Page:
attend or send someone to represent him.
He can plead guilty or refute the charges. Each Senator must stand at her place and pronounce her judgment
as �guilty� or �not guilty.� The
Constitution requires that the Chief Justice of the Supreme Court come over to
the Senate Chamber to preside when a president is being impeached. In 1986, the Senate extended this to cover
- Q: Is it easy to eject a vice
president with whom the people are dissatisfied?
A: Yes, it�s a snap. It takes only one House member to propose
impeachment. Then, 219 out of the 435 members must agree, if all are present
and voting (fewer, if some are absent from the House or abstain from
voting). So your question boils down
to: Are there 219 House members willing to vote to impeach? The answer is �Yes, if they feel that it is
in their interest� - whatever way they may calculate that interest. Part of their calculation may be to look
ahead and see if 67 Senators would be willing to convict the vice
- Q: The number sixty-seven seems very
high. Would it ever be possible to
get that many votes?
A: It is possible to get the full
100 Senate votes if all you are asking about is �possibility�. In reality, during President Andrew
Johnson�s impeachment trial in 1867, only a single vote in the Senate spared
him from conviction (since there were fewer states then, the two-thirds
majority was smaller than 67). At
Clinton�s trial, the vote on one of his two Articles of Impeachment was
55-45. On the second one, it was 50-50.
- Q: Regarding the current vice
president, Richard Cheney, are we precluded from impeaching during the
time that his former assistant, Mr. Lewis Libby, is facing prosecution for
A: No. There is no reason to hold back - the Libby case may take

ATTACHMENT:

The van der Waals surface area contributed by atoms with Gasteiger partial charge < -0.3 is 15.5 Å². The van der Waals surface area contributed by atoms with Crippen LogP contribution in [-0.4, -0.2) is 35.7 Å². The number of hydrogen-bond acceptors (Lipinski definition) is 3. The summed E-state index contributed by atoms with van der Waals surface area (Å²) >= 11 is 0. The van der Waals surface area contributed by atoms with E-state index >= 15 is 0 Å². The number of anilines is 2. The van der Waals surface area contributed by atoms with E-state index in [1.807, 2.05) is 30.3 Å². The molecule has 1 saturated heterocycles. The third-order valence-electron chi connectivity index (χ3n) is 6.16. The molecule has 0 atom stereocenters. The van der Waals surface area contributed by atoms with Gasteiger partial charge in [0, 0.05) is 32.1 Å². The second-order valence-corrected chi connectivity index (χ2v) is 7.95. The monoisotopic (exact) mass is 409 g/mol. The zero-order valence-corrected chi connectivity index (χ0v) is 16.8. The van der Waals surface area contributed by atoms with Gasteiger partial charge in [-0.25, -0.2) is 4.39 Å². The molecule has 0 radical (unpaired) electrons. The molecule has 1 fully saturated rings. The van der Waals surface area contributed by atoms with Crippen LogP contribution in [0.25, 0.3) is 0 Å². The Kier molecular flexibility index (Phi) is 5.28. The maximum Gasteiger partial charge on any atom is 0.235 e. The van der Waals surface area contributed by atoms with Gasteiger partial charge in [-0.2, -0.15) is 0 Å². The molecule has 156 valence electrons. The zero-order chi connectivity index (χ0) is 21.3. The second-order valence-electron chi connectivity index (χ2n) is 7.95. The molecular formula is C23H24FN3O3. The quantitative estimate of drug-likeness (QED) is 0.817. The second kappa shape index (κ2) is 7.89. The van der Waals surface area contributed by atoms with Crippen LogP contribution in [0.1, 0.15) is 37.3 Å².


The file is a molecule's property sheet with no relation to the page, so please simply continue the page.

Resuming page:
years. However, persons wishing to take
care not to prejudice Mr. Libby�s trial may wisely urge that any impeachable
offense brought forward against the vice president be of a type pertaining
specifically to him.
- Q: Could the president offer a pardon
to thwart the process of impeachment?
A: No. The Constitution puts only one restriction on the president�s
power to pardon, namely it cannot be used in cases of impeachment.
- Q: Does this mean that if by any
chance Mr. Cheney has committed a crime he can never enjoy a pardon?
A: No, it does not mean that. President Bush, or a later president, could
pardon Mr. Cheney. The president is
prevented only from interfering in the process of impeachment.
- Q: Could Mr. Cheney seek a
presidential pardon right now?
A: Yes. Indeed, for all we know, the current president may be holding a
batch of signed (and witnessed) pardons in his desk at this very moment.
- Q: Are you suggesting that President
Bush could pardon a person�s crime in advance of the person being
convicted of any crime?
A: Yes. The elder President Bush (president from 1989 to 1993) issued a
pardon a few weeks before he left office, for Caspar Weinberger, who at that
point had not been convicted of anything.
Quite possibly his motive was to avoid being subpoenaed as a witness at
Weinberger�s trial. As a witness, Bush